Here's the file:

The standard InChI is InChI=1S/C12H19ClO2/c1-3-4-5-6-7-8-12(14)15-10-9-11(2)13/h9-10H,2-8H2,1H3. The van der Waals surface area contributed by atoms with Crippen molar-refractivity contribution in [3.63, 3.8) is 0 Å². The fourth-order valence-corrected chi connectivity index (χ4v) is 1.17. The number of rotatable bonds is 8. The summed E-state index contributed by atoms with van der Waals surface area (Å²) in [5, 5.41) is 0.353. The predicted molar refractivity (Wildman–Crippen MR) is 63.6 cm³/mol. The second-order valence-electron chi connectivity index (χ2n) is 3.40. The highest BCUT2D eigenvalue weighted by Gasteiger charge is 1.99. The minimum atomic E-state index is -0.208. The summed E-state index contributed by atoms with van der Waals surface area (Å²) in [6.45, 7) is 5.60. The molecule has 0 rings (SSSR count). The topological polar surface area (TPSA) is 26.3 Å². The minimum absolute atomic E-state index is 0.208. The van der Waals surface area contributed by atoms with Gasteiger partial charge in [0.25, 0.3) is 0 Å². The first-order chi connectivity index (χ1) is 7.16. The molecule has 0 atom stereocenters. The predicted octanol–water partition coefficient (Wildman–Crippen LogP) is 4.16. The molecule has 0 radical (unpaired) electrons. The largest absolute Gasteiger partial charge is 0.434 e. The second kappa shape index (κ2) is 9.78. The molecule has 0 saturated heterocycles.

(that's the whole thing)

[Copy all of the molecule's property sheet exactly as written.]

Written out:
The standard InChI is InChI=1S/C12H19ClO2/c1-3-4-5-6-7-8-12(14)15-10-9-11(2)13/h9-10H,2-8H2,1H3. The van der Waals surface area contributed by atoms with Crippen molar-refractivity contribution in [3.63, 3.8) is 0 Å². The fourth-order valence-corrected chi connectivity index (χ4v) is 1.17. The number of rotatable bonds is 8. The summed E-state index contributed by atoms with van der Waals surface area (Å²) in [5, 5.41) is 0.353. The predicted molar refractivity (Wildman–Crippen MR) is 63.6 cm³/mol. The second-order valence-electron chi connectivity index (χ2n) is 3.40. The highest BCUT2D eigenvalue weighted by Gasteiger charge is 1.99. The minimum atomic E-state index is -0.208. The summed E-state index contributed by atoms with van der Waals surface area (Å²) in [6.45, 7) is 5.60. The molecule has 0 rings (SSSR count). The topological polar surface area (TPSA) is 26.3 Å². The minimum absolute atomic E-state index is 0.208. The van der Waals surface area contributed by atoms with Gasteiger partial charge in [0.25, 0.3) is 0 Å². The first-order chi connectivity index (χ1) is 7.16. The molecule has 0 atom stereocenters. The predicted octanol–water partition coefficient (Wildman–Crippen LogP) is 4.16. The molecule has 0 radical (unpaired) electrons. The largest absolute Gasteiger partial charge is 0.434 e. The second kappa shape index (κ2) is 9.78. The molecule has 0 saturated heterocycles.